Hariri says that Hezbollah must remain neutral to ensure that Lebanon advances


PARIS (Reuters) – Lebanese Prime Minister Saad al-Hariri said on Monday that political group and militant Hezbollah should stop interfering in regional conflicts and accept a neutral policy to end Lebanon's political crisis .

Saad al-Hariri, who suspended his decision to resign as prime minister, speaks at the presidential palace in Baabda, Lebanon, on November 22, 2017. REUTERS / Aziz Taher

Hezbollah backed by Iran, which is part of the The Lebanese government is fighting alongside Syrian President Bashar al-Assad in Syria and in Iraq against militants of the Islamic State.

The Gulf monarchies accused the Shiite group of also supporting the Houthi group in Yemen and supporting the militants in Bahrain. Hezbollah denies any activity in Yemen or Bahrain.

The main sponsor of Hariri is Saudi Arabia, the main regional rival of Iran, which has also intervened in regional conflicts.

"I do not want a political party in my government that interferes in the Arab countries against other Arab countries," Hariri said in an interview recorded on Monday with the French network CNews.

"I'm waiting for the neutrality we agreed on in the government," he said. "You can not say one thing and do something else."

Hariri surprised Lebanon on November 4 by resigning his post in a statement from Saudi Arabia. His resignation, however, has not yet been accepted.

President Michel Aoun held talks with other Lebanese political leaders on Monday about the future of Hariri's government, but gave no indication of whether they discussed Hariri's demand that the country stay out of regional turmoil.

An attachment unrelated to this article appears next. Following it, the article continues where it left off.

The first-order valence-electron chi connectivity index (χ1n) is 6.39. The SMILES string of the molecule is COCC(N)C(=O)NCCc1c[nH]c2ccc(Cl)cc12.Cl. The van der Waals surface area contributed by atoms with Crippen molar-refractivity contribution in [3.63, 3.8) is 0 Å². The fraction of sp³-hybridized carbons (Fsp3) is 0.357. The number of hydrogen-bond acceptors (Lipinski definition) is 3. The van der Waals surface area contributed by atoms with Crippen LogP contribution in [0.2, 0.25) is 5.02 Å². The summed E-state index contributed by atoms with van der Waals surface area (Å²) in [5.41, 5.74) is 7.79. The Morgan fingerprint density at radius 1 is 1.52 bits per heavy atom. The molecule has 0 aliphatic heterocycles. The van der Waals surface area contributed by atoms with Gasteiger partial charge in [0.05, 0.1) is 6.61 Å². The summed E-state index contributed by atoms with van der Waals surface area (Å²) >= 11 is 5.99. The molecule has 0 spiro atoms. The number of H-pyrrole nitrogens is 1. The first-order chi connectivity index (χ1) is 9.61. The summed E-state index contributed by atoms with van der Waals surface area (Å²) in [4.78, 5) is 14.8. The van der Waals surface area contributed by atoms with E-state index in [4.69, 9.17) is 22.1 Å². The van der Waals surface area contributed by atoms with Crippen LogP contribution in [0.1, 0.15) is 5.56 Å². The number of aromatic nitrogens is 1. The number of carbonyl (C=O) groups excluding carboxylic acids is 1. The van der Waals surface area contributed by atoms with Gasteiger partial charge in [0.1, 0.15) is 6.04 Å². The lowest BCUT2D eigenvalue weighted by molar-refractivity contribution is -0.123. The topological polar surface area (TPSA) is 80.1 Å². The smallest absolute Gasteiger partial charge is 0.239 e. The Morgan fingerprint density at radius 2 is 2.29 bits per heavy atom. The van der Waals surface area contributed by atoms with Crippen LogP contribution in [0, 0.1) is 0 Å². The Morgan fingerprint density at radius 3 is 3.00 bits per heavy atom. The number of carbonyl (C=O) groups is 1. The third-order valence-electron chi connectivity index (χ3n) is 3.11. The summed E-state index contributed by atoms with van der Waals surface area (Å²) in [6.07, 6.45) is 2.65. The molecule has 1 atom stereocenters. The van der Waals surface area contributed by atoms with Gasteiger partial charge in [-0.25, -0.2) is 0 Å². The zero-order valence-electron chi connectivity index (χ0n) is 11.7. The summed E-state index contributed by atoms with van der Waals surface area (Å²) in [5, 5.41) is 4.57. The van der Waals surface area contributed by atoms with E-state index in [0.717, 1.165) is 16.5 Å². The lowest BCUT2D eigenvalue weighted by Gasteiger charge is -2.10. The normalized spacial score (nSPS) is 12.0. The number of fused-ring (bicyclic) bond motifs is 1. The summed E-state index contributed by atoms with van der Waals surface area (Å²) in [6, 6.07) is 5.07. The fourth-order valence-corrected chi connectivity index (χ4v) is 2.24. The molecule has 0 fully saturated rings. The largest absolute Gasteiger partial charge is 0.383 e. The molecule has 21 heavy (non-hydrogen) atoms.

"Lebanon can not resolve a question like Hezbollah that is in Syria, Iraq, everywhere because of Iran, it's a regional political solution that must be done," Hariri said.

"Iran's interference affects us all, if we want a policy that is good for the region, we should not interfere."

He said he was ready to continue as prime minister if Hezbollah agreed to maintain state policy of staying out of regional conflicts.

However, he said he would resign if Hezbollah did not adjust to that, although the consultations so far had been positive.

"I think that in the interests of Lebanon, Hezbollah is conducting a positive dialogue, they know we must remain neutral in the region."

He said that if this week's consultations ended positively, he would possibly modify the composition of the government and added that it was open to elections before next year.

Report by John Irish; Edition by Catherine Evans

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